I didn’t want anyone to dictate the content or the timing of my reading and writing. And I found great freedom in that.

Then something happened on my blog. I fell into the trap that says you have to create certain content on certain days. For instance, last week marked the 10-year anniversary of the attacks on the World Trade Center. The blogging world dictates that you need to put up a post about that…reflect on how life is different or share a story about where you were. You know the drill. You should do this because that’s how you’re going to grow your blog…lots and lots of content driven by what’s happening in society. This is the pressure of content creation.

And then there I was, right back into the rut of others dictating what I wrote about.

So how do you get out of that rut? You create new, fresh content.

Easier said than done, right?

“I’ve got nothing to say!” you purport. And that’s where you’re wrong, my friend. You’ve got plenty to say. You’ve just got to start thinking differently about gathering, curating, and producing content.

Ready to start producing consistently high-quality, original posts? Then get ready for some hard work.

 7 ways to Produce Creative Content on your Blog

Idea Capture

Always be ready to capture…because you never know when inspiration is going to strike. I use Evernote for capturing many of my thoughts. (in fact, I email myself many ideas. Evernote has a feature where you can email info and have it go straight to the folder you designate. My friend Jeff Goins wrote about that HERE). But I’ve also been known to write ideas down in my Moleskine…the problem is, I often leave the Moleskine somewhere other than where I need it. But I’ve always got my phone, and capturing an idea is key to having content to share.

Observe life

You’ve got a unique angle on life, because you’re the only you. Only you have your job, your family, your church, and your community. Only you have your story and your gifts and your passions. Observe life through your lens and share your observations with us, whether that’s through photos, the written word, or videos.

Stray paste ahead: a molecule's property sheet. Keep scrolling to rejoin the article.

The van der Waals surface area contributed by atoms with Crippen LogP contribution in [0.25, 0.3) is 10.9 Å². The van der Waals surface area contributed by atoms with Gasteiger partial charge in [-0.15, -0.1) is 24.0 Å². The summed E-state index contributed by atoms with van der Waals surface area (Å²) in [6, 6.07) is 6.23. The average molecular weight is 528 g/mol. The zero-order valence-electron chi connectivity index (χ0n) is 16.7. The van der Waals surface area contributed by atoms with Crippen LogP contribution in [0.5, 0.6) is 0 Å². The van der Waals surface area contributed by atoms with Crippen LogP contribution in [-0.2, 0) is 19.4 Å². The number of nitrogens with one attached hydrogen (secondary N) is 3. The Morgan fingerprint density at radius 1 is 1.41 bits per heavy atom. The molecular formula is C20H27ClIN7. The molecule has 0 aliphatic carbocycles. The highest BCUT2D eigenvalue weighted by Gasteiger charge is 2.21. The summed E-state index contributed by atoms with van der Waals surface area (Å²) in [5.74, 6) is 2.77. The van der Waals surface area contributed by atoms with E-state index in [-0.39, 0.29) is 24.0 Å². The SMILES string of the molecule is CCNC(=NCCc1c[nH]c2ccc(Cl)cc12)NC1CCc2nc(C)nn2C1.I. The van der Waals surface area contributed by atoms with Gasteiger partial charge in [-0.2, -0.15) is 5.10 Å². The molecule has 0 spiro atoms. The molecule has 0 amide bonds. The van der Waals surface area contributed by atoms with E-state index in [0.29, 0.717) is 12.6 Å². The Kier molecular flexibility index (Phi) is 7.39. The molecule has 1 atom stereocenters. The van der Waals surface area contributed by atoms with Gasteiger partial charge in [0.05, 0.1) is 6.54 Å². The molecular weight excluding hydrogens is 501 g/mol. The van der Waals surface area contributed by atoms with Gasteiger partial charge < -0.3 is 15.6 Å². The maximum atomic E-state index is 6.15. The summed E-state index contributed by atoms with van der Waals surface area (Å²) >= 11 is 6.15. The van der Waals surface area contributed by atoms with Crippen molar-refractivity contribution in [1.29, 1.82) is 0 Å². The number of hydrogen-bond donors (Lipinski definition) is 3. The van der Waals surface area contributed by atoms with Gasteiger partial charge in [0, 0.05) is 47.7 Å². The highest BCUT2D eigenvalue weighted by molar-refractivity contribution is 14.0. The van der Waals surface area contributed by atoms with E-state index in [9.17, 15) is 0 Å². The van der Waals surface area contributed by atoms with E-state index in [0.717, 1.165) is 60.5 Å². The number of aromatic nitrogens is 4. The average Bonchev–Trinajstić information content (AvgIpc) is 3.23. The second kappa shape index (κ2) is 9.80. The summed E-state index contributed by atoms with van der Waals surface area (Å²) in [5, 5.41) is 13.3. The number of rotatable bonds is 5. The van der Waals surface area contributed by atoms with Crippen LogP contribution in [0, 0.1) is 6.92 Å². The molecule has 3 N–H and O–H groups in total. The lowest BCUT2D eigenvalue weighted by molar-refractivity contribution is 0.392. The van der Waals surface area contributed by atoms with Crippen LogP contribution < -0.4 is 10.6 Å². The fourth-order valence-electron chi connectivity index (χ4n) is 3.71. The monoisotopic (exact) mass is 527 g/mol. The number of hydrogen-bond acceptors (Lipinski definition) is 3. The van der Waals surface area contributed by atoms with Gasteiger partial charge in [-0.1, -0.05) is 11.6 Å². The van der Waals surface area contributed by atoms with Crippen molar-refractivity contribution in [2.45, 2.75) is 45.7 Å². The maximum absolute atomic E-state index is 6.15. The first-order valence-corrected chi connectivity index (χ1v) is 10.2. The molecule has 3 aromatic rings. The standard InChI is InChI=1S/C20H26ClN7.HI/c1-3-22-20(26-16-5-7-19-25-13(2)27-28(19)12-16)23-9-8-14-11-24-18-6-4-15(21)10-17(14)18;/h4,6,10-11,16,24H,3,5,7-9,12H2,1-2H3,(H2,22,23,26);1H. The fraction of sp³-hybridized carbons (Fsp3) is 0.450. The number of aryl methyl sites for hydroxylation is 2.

Share a tool you’re using

Is there a new, helpful app you’ve stumbled on? Some new software that’s helping you be more productive? Maybe a new piece of hardware that you love? Share that with us, and tell us how it’s changing the way you work, play, produce, and enjoy life.

Vblog

Try videoing yourself instead of writing your post out. Having to speak into a camera is a whole new challenge…maybe that’s just the motivation you need.

Interview someone else

Pick an author, a blogger, or a leader you respect and interview them. Most people, if asked respectfully, would be honored to digitally sit down with you and answer some questions. This way, you have fresh content and get to introduce your readers to someone whom you respect and follow.

Read incessantly and share your learnings

I read mostly on my Kindle, and when I do, I highlight sections. Amazon makes all of your highlights and notes available (you can find yours HERE), so when I’m done, I can peruse back through my highlighted sections. Pick a quote you love and write a post on that. Pick 5 quotes and paste them all into a post and share them as proof that we really need to read that book.

Ask a question and aggregate

Try asking a question on Twitter or Facebook. Take the responses and aggregate them into a blog post (making sure to give credit where credit is due). Make sure to add your own thoughts into the mix. This is a great way to create fresh content.

Time to get to work. Start capturing ideas and sharing them with us.

Question: What do you do to create fresh content? What ideas could you share with us to help improve our blogs?

 

 

Don’t be tempted by the cop-out

Ben Reed —  September 12, 2011 — 9 Comments

image via iStock Photo, Rellas

I recently posed a question (HERE), “What’s a win for your blog?”  In the post, I said that a “win” for me isn’t the number of comments or tweets I receive in response to my writing…it’s getting the chance to articulate my thoughts.  And many of you heartily agreed with me.

But I began to wonder.

Is that just a cop-out?

Is that just the Resistance (re: The War of Art, Steven Pressfield) saying, “Don’t work harder…it’s not worth the effort.”?

Because if something is written well, shouldn’t it connect and inspire and spark?  Shouldn’t it be helpful for others?  Maybe it won’t be helpful for everyone, but shouldn’t it be helpful for some?  If I’m using my gifts, shouldn’t others be impacted and benefit? (re: 1 Corinthians 12)